June 12, 2012 at 11:07 am |
      • James G

        Well said D Doran, the problem is, all the negative comments are the one's this speech should be directed towards. Some just find it hard to think "outside" the box. The students were educated enough to know what the "true" meaning behind this speech was, why do you think they have not protested it. I can see this speech applying to many of the comments on here... I do agree he could have used the word "yet". Other than that, I think it was well said. The products I have seen in the work force and the ones still looking, well, I think enough is said...

        June 12, 2012 at 11:30 am |
    • hb

      Sometimes the truth hurts. Very appropriate and well-timed.

      June 12, 2012 at 11:07 am |
    • GreenSunflowers

      Hear, hear luvscout! Perhaps more wedding toasts should go like that though. 🙂

      June 12, 2012 at 11:18 am |
  37. BobFromPA

    I use this one on people when they are full of themselves, "The world only paused when Kennedy was assassinated and you are not even close to being Jack Kennedy so get a grip". Can't use it on my Grand-kids yet, they don't know who Jack was.

    June 12, 2012 at 10:50 am |
    • JLC

      And they may never learn who Jack Kennedy was. Youtube is riddled with classrooms of kids too busy singing praises to Obama.

      June 12, 2012 at 10:54 am |
      • katherine venturoso

        Do not worry..we are not singing the praises of Obama in our classrooms..we cut music and history isn't tested..All we do is prepare for tests...<3

        June 12, 2012 at 11:09 am |
      • voradtralundir

        Do you sit in your lurkum waiting for an opportunity to pounce onto a blog and spew you venom about the President? Are you seriously that disenfranchised that you can only well up the hate inside you, only to express yoru hatred at one man who probably never did anything to you personally – except get elected by the rest of us?

        June 12, 2012 at 11:12 am |
    • You are not special

      Very good one indeed!

      June 12, 2012 at 10:54 am |
    • CrankyOldGuy

      Are you saying our grand-kids don't know Jack?

      June 12, 2012 at 10:57 am |
  38. JCD

    I agree with the sentiment, but not the timing.

    June 12, 2012 at 10:49 am |
    • luvscout


      June 12, 2012 at 10:57 am |
    • Feekoningin

      Agreed. A celebration like this should be filled with the HOPE for the future. That's what these kids and their completion of school represent. But we definitely have a couple of pampered children who exhibit all the shortcomings of the trust fund babies of old. Young adults have little work ethic and fall short on the character that will make them successful. Much of this is due to changes in our society and the rise of children being financially worthless but emotionally precious.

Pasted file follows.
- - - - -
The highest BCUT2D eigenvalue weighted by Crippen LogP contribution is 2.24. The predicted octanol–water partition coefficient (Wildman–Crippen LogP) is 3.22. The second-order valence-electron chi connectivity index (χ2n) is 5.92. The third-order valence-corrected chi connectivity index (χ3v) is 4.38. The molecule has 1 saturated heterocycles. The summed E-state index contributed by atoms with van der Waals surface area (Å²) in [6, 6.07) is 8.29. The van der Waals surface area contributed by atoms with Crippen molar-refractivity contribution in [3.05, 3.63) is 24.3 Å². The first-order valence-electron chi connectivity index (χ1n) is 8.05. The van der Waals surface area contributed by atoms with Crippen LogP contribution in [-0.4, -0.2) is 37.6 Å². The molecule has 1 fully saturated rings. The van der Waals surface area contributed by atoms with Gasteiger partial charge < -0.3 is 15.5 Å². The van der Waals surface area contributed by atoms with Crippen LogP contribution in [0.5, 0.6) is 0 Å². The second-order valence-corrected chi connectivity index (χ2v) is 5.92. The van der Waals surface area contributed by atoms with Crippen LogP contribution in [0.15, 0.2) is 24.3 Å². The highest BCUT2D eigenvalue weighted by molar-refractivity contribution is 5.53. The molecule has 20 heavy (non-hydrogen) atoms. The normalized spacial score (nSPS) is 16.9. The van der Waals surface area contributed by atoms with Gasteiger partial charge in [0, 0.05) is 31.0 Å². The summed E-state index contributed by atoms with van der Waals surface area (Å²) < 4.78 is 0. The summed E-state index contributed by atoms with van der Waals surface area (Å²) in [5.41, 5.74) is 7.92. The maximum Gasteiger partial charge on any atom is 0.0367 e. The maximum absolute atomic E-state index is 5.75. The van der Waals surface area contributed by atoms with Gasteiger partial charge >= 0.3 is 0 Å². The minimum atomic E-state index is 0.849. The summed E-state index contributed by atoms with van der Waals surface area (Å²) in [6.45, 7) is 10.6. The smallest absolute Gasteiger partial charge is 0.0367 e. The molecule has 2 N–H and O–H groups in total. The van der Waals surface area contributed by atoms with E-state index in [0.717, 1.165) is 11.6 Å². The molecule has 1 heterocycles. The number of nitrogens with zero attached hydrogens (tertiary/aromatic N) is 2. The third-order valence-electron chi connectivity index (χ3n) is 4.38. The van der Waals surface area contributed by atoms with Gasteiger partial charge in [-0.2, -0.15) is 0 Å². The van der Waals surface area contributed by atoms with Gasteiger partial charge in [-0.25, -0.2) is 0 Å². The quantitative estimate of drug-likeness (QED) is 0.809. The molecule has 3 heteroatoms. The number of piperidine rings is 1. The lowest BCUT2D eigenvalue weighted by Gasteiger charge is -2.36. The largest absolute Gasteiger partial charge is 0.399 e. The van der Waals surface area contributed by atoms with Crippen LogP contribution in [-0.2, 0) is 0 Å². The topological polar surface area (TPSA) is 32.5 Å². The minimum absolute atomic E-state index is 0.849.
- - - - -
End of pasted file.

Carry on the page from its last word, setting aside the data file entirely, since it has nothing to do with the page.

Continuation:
June 12, 2012 at 11:06 am |
  39. Cinman

    Yup, hope it's not to late for them to hear the truth. To really try you have to stretch and you will fail at times. Admit the failure and learn will make you much better. Duck the failure, make a bunch of excuses and I'll just hire someone else.

    June 12, 2012 at 10:46 am |
  40. fl352

    "It's where you go from here that matters." An excellent speech : . The entire speech .youtube.com/watch?v=_lfxYhtf8o4&feature=related

    June 12, 2012 at 10:45 am |
  41. generation X

    Fantastic speech – simply brilliant!

    June 12, 2012 at 10:44 am |
  42. Dave

    The irony of the baby boomers, AKA the locust generation – because they've eaten through the American dream, calling others soft is audacious – and typical of the most nihilistic and destructive generation in American history. If these kids are soft and self-centered it’s only because they are following in the footsteps of their elders.

    June 12, 2012 at 10:39 am |

    Have to agree with this guy. I'm a parent of two young kids, who know full well they will need to earn their way to wherever they end up. We have never looked to blame others for our woes, instead looking at how we could impact it internally through different strategy, actions or reactions. Some parents (and you know who you are) are so up in their kid's lives via sports and academia, steering decisions, forcing changes, really insulating their kids from any reality of pecking orders, earned status, and sometimes injustice. Those are the kids who's first exposure to adversity/failure will come far too late in life.